The group of international air carriers on Tuesday said Venezuela's government had reneged on a promise to pay billions of dollars in ticket fees, an accusation that followed a second airline's announcement that it would stop all flights in and out of the country.
Venezuela owes $4 billion in ticket fees to 24 air carriers, Jason Sinclair, a spokesman for the International Air Transport Assn., said in a telephone interview Tuesday. He said the government has not acted on its promise in March to start paying the debt, which Sinclair said includes sales revenue owed as far back as 2009.
“We have been asking the Venezuelan government for a number of months to come up with a solution to this problem,” said Sinclair, whose association represents passenger and cargo lines worldwide.
Last week, Italy’s Alitalia airline said Venezuela owed it more than $170 million and that it would stop flights altogether after June 2. Air Canada announced a cessation of Venezuelan operations in March.
Eleven other airlines have scaled back flights by between 15% and 78% of normal operations in Venezuela, Sinclair said, because of the country's failure to pass along ticket revenue.
Venezuela’s government channels all foreign currency transactions, including those involving domestic sales of foreign products and services, through its CADIVI agency. But a foreign currency shortage caused by stalled oil sales and the country's increased reliance on imports for basic goods has prompted officials to suspend payments to many foreign companies.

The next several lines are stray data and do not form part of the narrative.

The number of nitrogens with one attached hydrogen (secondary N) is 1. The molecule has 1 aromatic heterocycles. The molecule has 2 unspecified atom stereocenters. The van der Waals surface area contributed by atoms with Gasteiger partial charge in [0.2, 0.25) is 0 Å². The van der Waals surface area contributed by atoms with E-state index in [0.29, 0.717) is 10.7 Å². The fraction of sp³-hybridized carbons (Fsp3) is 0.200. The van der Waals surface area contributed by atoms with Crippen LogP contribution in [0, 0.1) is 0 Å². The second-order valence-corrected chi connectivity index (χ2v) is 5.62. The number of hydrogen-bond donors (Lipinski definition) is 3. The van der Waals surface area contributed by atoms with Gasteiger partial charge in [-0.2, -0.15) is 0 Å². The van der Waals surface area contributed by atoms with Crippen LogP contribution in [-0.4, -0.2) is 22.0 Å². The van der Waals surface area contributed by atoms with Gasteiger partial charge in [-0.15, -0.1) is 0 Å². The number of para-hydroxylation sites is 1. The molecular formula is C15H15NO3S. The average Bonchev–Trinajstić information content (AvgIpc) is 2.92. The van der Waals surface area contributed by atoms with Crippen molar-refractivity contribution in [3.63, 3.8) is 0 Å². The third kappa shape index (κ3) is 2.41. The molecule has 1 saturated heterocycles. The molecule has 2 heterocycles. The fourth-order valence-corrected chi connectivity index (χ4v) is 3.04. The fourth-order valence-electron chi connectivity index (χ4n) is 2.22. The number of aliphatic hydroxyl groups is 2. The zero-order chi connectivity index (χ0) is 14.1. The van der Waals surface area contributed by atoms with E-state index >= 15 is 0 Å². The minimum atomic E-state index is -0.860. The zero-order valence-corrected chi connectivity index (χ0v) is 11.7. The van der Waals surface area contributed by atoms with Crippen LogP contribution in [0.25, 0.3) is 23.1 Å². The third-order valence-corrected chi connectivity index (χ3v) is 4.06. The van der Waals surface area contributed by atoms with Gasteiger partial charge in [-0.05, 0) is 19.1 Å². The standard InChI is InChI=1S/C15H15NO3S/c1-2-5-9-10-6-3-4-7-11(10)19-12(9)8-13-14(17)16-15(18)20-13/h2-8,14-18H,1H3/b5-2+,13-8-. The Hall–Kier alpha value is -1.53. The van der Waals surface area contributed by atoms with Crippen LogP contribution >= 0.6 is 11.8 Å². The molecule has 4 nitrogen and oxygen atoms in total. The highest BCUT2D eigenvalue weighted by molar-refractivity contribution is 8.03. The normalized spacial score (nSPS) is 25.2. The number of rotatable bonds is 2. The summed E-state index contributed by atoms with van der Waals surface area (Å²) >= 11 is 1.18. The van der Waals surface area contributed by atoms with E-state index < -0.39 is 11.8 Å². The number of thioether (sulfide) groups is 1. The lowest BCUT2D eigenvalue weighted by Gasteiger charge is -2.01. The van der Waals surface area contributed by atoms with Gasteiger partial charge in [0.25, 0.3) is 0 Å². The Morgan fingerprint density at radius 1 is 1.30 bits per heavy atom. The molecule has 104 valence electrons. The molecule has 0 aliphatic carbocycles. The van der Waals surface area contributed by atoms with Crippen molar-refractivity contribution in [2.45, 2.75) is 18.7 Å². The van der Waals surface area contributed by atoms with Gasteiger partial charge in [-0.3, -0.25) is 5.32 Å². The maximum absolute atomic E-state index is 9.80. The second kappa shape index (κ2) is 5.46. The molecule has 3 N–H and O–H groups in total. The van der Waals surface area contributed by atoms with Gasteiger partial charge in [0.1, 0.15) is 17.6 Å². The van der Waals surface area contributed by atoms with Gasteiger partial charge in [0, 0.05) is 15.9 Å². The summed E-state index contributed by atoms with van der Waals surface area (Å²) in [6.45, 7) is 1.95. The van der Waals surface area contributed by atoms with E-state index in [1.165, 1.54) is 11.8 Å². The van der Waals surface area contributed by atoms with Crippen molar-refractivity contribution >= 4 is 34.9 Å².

Two of the airlines hit hardest by Venezuela’s failure to pay foreign creditors are Colombia’s Avianca, which in March cut back weekly flights to seven from 21, and Panama-based Copa Airlines. Those airlines and others have said they would only sell tickets to travelers outside Venezuela.
Venezuelan President Nicolas Maduro has threatened airlines that eliminate service with permanent exclusion from Venezuela’s air travel market.
However, Sinclair said airlines’ patience is nearing an end. He “would not speculate about other airlines” and rumors about their plans to stop all flights.
“These funds have never belonged to the Venezuelan government and it is time it came up with a payment plan,” Sinclair said.
Humberto Figuera, president of Venezuela’s airline association known by its Spanish initials ALAV, said in a recent statement that the government had proposed paying 70% of what the international association says is due. The group rejected the proposal, calling it “an imposed confiscation.”
Special correspondents Kraul and Mogollon reported from Bogota, Colombia and Caracas, respectively.Copyright © 2015, Los Angeles Times